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Living with Obstructive Sleep Apnea: The Search for a Good Night’s Sleep
Mon. Sep 12, 2011 01:13 PM

More than 18 million Americans are significantly impaired by the consequences of Obstructive Sleep Apnea (OSA) – it is more prevalent than diabetes and asthma. Patients with OSA often stop breathing during the night while they sleep, often for 30 seconds or longer. This condition can cause daytime sleepiness, depression and weight gain. This causes more problems for patients including an increase in industrial accidents and a diminished quality of life. Furthermore, people with sleep apnea are at higher risk of developing hypertension, heart disease and stroke. All these factors highlight a growing need for new treatment options for patients suffering from OSA.

Current treatment options for OSA today include today’s current standard of care, CPAP, or Continuous Positive Airway Pressure, and surgical treatments. CPAP requires patients to wear a ventilation mask when they sleep. While it can be very effective, several studies have demonstrated roughly half of all patients that start on CPAP eventually become non-compliant and don’t wear the mask regularly. While surgery can also be effective, most surgical options involve removing tissue and/or permanently altering patient anatomy which can cause post-operative pain and long recovery times.

SleepMedicine Associates of Texas, specializing in caring for patients with sleep disorders, has been selected to be part of an exciting new clinical trial.  This investigational, minimally invasive implantable therapy uses neurostimulation to offer patients a way to permanently address OSA without altering the anatomy. Called Inspire Upper Airway Stimulation (UAS) therapy, it works with the body’s physiology to prevent airway obstruction during sleep.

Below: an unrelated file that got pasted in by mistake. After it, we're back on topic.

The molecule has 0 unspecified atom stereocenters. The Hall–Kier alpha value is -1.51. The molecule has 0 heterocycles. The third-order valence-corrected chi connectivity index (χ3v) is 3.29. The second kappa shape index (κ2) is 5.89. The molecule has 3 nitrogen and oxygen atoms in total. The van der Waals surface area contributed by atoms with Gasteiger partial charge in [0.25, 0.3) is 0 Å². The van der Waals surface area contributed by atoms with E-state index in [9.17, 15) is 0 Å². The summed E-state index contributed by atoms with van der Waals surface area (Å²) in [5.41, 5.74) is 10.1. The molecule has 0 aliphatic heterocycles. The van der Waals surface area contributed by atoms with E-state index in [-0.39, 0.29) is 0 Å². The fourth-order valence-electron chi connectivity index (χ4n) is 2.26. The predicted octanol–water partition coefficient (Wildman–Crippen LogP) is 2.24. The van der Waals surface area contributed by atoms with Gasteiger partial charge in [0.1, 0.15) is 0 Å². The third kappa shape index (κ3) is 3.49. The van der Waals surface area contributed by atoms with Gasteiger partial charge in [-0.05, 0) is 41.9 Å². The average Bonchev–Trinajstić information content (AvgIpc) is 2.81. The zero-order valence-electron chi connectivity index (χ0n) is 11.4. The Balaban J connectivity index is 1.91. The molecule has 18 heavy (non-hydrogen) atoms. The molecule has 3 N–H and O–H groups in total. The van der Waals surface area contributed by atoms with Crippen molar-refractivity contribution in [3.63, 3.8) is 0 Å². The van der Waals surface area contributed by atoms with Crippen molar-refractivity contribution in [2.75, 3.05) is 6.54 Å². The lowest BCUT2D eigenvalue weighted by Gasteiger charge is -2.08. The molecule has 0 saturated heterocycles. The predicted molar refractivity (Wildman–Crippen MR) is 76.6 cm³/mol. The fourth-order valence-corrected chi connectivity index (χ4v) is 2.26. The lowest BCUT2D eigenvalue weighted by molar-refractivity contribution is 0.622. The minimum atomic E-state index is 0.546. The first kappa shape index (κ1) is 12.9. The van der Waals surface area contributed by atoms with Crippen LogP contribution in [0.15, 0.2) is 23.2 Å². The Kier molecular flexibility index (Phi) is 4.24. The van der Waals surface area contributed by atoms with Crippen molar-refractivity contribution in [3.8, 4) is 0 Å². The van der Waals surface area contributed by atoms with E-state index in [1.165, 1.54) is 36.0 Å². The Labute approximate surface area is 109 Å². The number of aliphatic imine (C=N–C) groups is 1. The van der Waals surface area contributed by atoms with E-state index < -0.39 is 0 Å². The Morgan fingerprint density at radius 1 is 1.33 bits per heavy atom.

Here’s how it works: Many people suffering from OSA experience decreased muscle tone in their airway during sleep. When this occurs, the tongue and other soft tissues can relax, obstruct the airway, and cause apnea events. Inspire therapy is designed to deliver mild stimulation to the hypoglossal nerve on each breathing cycle while the OSA patient sleeps. This stimulation helps to stabilize the airway during sleep. Patients control when the therapy is turned on and off via a handheld programmer. While Inspire therapy does require a surgical procedure, in contrast to other surgical options to treat sleep apnea, Inspire therapy does not require removing or permanently altering an OSA patient’s facial or airway anatomy. As such, the procedure is less invasive and may result in a shorter recovery time.

Sleep Medicine Associates is currently looking for patients who have sleep apnea to participate in the trial. To be eligible for screening and inclusion in the STAR trial, patients must:

  • Have been unable to receive consistent benefit from CPAP therapy
  • Have moderate to severe sleep apnea
  • Have a body mass index of less than 32

Patients living with the effects of OSA who are interested in Inspire therapy may visit or call1-888-846-8352.

About the Author
Dr. Jamieson is Chairman of the Board and founding partner of Sleep Medicine Associates of Texas. Since 1988, he has been the Clinical Director for The Sleep Medicine Institute at Texas Health Presbyterian Hospital of Dallas and is a Clinical Assistant Professor in the Department of Psychiatry at the University of Texas Southwestern Medical Center at Dallas.


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